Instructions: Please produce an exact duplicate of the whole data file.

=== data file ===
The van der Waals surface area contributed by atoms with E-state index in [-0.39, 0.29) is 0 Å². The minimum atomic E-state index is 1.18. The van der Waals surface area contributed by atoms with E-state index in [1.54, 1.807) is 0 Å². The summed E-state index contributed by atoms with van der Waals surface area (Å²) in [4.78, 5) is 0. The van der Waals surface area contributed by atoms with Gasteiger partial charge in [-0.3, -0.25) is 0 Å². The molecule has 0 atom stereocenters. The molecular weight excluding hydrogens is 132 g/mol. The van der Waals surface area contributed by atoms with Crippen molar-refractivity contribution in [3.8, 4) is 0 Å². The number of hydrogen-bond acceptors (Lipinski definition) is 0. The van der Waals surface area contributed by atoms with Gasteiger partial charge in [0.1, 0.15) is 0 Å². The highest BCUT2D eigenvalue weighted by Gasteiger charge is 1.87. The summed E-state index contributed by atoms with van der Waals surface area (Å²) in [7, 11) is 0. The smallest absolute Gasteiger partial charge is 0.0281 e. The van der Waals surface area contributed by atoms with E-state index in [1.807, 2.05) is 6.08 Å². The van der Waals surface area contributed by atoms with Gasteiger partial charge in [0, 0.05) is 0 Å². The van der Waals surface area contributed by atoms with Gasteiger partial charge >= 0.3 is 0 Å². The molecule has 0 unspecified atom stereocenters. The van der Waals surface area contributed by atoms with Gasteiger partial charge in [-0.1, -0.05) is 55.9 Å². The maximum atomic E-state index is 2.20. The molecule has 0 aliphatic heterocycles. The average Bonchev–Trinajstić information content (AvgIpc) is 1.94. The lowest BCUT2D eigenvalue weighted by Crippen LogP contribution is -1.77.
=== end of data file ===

The van der Waals surface area contributed by atoms with E-state index in [-0.39, 0.29) is 0 Å². The minimum atomic E-state index is 1.18. The van der Waals surface area contributed by atoms with E-state index in [1.54, 1.807) is 0 Å². The summed E-state index contributed by atoms with van der Waals surface area (Å²) in [4.78, 5) is 0. The van der Waals surface area contributed by atoms with Gasteiger partial charge in [-0.3, -0.25) is 0 Å². The molecule has 0 atom stereocenters. The molecular weight excluding hydrogens is 132 g/mol. The van der Waals surface area contributed by atoms with Crippen molar-refractivity contribution in [3.8, 4) is 0 Å². The number of hydrogen-bond acceptors (Lipinski definition) is 0. The van der Waals surface area contributed by atoms with Gasteiger partial charge in [0.1, 0.15) is 0 Å². The highest BCUT2D eigenvalue weighted by Gasteiger charge is 1.87. The summed E-state index contributed by atoms with van der Waals surface area (Å²) in [7, 11) is 0. The smallest absolute Gasteiger partial charge is 0.0281 e. The van der Waals surface area contributed by atoms with E-state index in [1.807, 2.05) is 6.08 Å². The van der Waals surface area contributed by atoms with Gasteiger partial charge in [0, 0.05) is 0 Å². The van der Waals surface area contributed by atoms with Gasteiger partial charge >= 0.3 is 0 Å². The molecule has 0 unspecified atom stereocenters. The van der Waals surface area contributed by atoms with Gasteiger partial charge in [-0.1, -0.05) is 55.9 Å². The maximum atomic E-state index is 2.20. The molecule has 0 aliphatic heterocycles. The average Bonchev–Trinajstić information content (AvgIpc) is 1.94. The lowest BCUT2D eigenvalue weighted by Crippen LogP contribution is -1.77.